Projects: Toxic exposures early in life and children’s health and development
Early-life is considered a highly susceptible period for toxic insults, but there is still limited knowledge of how early-life exposure to many environmental pollutants affects health, from fetal life to adulthood.
Our research focuses primarily on early-life exposure to metals and other trace elements, commonly occurring in food and/or drinking water such as arsenic, cadmium, fluoride, lead and mercury, and their potential impact on child health and development. We know there are large individual differences in susceptibility to metal toxicity, and therefore, we also elucidate the role of various sensitivity factors such as gender, nutritional status, metabolism and genetics. We use a global health approach and conduct our studies in several mother-child cohorts in Asia, South America, and Europe, including Sweden.
The majority of our studies are currently conducted in i) a mother-child cohort in Bangladesh (MINIMat; Maternal and Infant Nutrition Interventions in Matlab; n about 2500) with recruitment in early pregnancy (2001-2003) and with repeated follow-up of the children to 15 years of age (2019); ii) a mother-child cohort in the Andean part of northern Argentina (n=200) with follow-up of the children until six months of age; and iii) a mother-child cohort in northern Sweden (NICE; Nutritional impact on Immunological maturation during Childhood in relation to the Environment; n about 650) with recruitment in mid-pregnancy and repeated follow-up of the children until four years of age. For all cohorts, there exist extensive biological samples and health data, and we have measured multiple elements and biomarkers of different effects, including epigenetic markers, and markers for susceptibility. We also collaborate with researchers working with the Rhea study, a mother-child cohort on Crete, Greece, and with researchers studying children in Montevideo, Uruguay (PI Katarzyna Kordas).
- Swedish Research Council
- Swedish Research Council, Developmental Research
- Swedish Research Council Formas
- Karolinska Institutet
Low-level maternal exposure to cadmium, lead, and mercury and birth outcomes in a Swedish prospective birth-cohort. Gustin K, Barman M, Stråvik M, Levi M, Englund-Ögge L, Murray F, Jacobsson B, Sandberg AS, Sandin A, Wold AE, Vahter M, Kippler M. Environ Pollut. 2020; 265(Pt B):114986.
Prenatal and childhood arsenic exposure through drinking water and food and cognitive abilities at 10 years of age: A prospective cohort study. Vahter M, Skröder H, Rahman SM, Levi M, Derakhshani Hamadani J, Kippler M. Environ Int. 2020; 139:105723.
Executive functions in school children from Montevideo, Uruguay and their associations with concurrent low-level arsenic exposure. Desai G, Barg G, Vahter M, Queirolo EI, Peregalli F, Mañay N, Millen AE, Yu J, Kordas K. Environ Int. 2020; 142:105883.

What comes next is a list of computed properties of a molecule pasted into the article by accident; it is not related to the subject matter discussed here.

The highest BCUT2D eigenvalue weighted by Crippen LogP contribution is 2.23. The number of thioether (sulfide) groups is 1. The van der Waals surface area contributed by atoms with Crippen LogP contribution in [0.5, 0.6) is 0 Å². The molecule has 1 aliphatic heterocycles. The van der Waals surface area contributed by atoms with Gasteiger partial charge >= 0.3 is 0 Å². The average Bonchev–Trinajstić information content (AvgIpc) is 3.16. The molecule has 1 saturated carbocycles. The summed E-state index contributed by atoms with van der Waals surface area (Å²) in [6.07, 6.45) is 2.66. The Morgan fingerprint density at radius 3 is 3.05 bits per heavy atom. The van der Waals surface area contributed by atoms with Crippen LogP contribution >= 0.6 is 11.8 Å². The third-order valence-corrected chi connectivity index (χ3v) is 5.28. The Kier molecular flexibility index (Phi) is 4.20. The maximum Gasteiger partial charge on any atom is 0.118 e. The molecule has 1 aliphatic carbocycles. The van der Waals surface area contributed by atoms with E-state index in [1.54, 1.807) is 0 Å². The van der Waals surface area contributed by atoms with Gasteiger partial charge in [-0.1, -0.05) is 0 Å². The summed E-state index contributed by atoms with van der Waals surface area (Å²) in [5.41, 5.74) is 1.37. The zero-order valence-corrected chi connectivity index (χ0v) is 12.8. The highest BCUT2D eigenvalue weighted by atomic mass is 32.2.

Early-Life Cadmium Exposure and Bone-Related Biomarkers: A Longitudinal Study in Children. Malin Igra A, Vahter M, Raqib R, Kippler M. Environ Health Perspect. 2019; 127(3):37003.
Exploring telomere length in mother-newborn pairs in relation to exposure to multiple toxic metals and potential modifying effects by nutritional factors. Herlin M, Broberg K, Igra AM, Li H, Harari F, Vahter M. BMC Med. 2019;17(1):77.
Pre- and postnatal environmental boron exposure and infant growth: Results from a mother-child cohort in northern Argentina. Hjelm C, Harari F, Vahter M. Environ Res. 2019; 171:60-68.
A cross-sectional study of urinary cadmium concentrations in relation to dietary intakes in Uruguayan school children. Burganowski R, Vahter M, Queirolo EI, Peregalli F, Baccino V, Barcia E, Mangieri S, Ocampo V, Mañay N, Martínez G, Kordas K. Sci Total Environ. 2019; 658:1239-1248.
Associations of Prenatal Exposure to Cadmium With Child Growth, Obesity, and Cardiometabolic Traits. Chatzi L, Ierodiakonou D, Margetaki K, Vafeiadi M, Chalkiadaki G, Roumeliotaki T, Fthenou E, Pentheroudaki E, McConnell R, Kogevinas M, Kippler M. Am J Epidemiol. 2019; 188(1):141-150.
Nutritional impact on Immunological maturation during Childhood in relation to the Environment (NICE): a prospective birth cohort in northern Sweden. Barman M, Murray F, Bernardi AI, Broberg K, Bölte S, Hesselmar B, Jacobsson B, Jonsson K, Kippler M, Rabe H, Ross AB, Sjöberg F, Strömberg N, Vahter M, Wold AE, Sandberg AS, Sandin A. BMJ Open. 2018; 8(10):e022013.
Impact of prenatal exposure to cadmium on cognitive development at preschool age and the importance of selenium and iodine. Kippler M, Bottai M, Georgiou V, Koutra K, Chalkiadaki G, Kampouri M, Kyriklaki A, Vafeiadi M, Fthenou E, Vassilaki M, Kogevinas M, Vahter M, Chatzi L. Eur J Epidemiol. 2016; 31(11):1123-1134. doi: 10.1007/s10654-016-0151-9.
Low-level arsenic exposure: Nutritional and dietary predictors in first-grade Uruguayan children. Kordas K, Queirolo EI, Mañay N, Peregalli F, Hsiao PY, Lu Y, Vahter M.
Environ Res. 2016; 147:16-23.